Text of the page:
ALAR KARIS, President of Estonia, said “we are different as humans, States and societies, but I’m sure that some things are universal — the simple wish for a better tomorrow.” The world is facing intertwined crises reversing development gains, with attempts to bend, ignore or forget the international rules, leading to conflict, ethnic cleansing, and human rights violations in Yemen, Afghanistan, Iran, the Democratic People’s Republic of Korea and other States. Turning to Ukraine, he cited the story of a woman named Anna, one of many who fled Kyiv for refuge in Estonia, while the Russian Federation continues to shamelessly destroy hospitals, kindergartens and grain storages. Noting that Moscow invaded a sovereign country under fabricated pretexts, for neo-imperial and colonial aspirations, he asked: “What is that great about colonizing another country?” The outcome of the war, he affirmed, will greatly determine the future world in which children will live.
He called for Moscow’s political and military leadership to bear individual responsibility for launching the war of aggression, a crime against peace, and a misuse of the Security Council. “A lie is always a lie, no matter how nice it sounds,” he stressed. Meanwhile, if impunity is allowed to prevail, the international community puts its virtues, values and moral norms in question, as the international response to the war has an existential significance for all. In that context, he emphasized the need for Council reform while the world is out of joint, as that 15-member organ is “close to a dead end”, unable to act or make decisions on the biggest conflicts in the heart of Europe after the Second World War. That paralysis has numerous global implications, including the inability to offer conflict resolution or address migration and food security.
The world needs a Council that can fulfil its tasks, and give hope to those suffering under fear, aggression and violence, with those responsible facing justice even if they hold the right of veto. He called for adjusting its structure and working methods — “and yes, this is possible” — to offer hope to those physically injured, mentally damaged, homeless, and starving boys and girls in Syria, Yemen, Ukraine and elsewhere. He urged parties to show flexibility, abandon well-known and documented positions and “turn a blank page”. Defining the central issue as use of the veto, he stressed that it should not exist if there is suspicion that the Member State using it may have acted against international law. His delegation supports the proposal by the Accountability, Coherence and Transparency Group to limit the veto right in cases of war crimes and crimes against humanity.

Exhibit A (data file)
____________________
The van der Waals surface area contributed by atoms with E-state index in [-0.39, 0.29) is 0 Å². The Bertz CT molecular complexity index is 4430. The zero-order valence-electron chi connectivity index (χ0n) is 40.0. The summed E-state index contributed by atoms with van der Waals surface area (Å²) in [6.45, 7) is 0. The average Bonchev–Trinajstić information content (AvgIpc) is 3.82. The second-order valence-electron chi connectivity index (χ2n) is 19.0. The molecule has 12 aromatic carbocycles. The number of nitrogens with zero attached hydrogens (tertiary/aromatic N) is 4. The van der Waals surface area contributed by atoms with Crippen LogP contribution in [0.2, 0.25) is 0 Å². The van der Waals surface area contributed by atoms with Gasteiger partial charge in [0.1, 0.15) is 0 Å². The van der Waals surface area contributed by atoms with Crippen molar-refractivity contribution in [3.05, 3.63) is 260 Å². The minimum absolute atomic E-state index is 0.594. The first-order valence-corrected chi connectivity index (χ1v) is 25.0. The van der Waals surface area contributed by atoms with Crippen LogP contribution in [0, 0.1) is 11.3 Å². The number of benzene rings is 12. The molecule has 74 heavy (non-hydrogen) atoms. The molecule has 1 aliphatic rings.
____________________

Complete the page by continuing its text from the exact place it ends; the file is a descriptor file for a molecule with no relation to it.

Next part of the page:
Future composition of that organ, he affirmed, should always reflect a fair distribution between continents and regions, with small, medium and big States all represented. In addition, it must be more transparent and open to immensely increase its efficiency, as the international community has a right to know what is discussed in the chamber. Should any situation arise where the Council is unable to function as expected, he cited the positive development of the General Assembly’s newfound greater influence to successfully overcome use of the veto if required. After two world wars in the previous century, the international community said never again. “Do we need another world war to create a new, better world order that is up to its task?” he asked; or are Member States wise enough to use international law to solve conflict and maintain peace and security.
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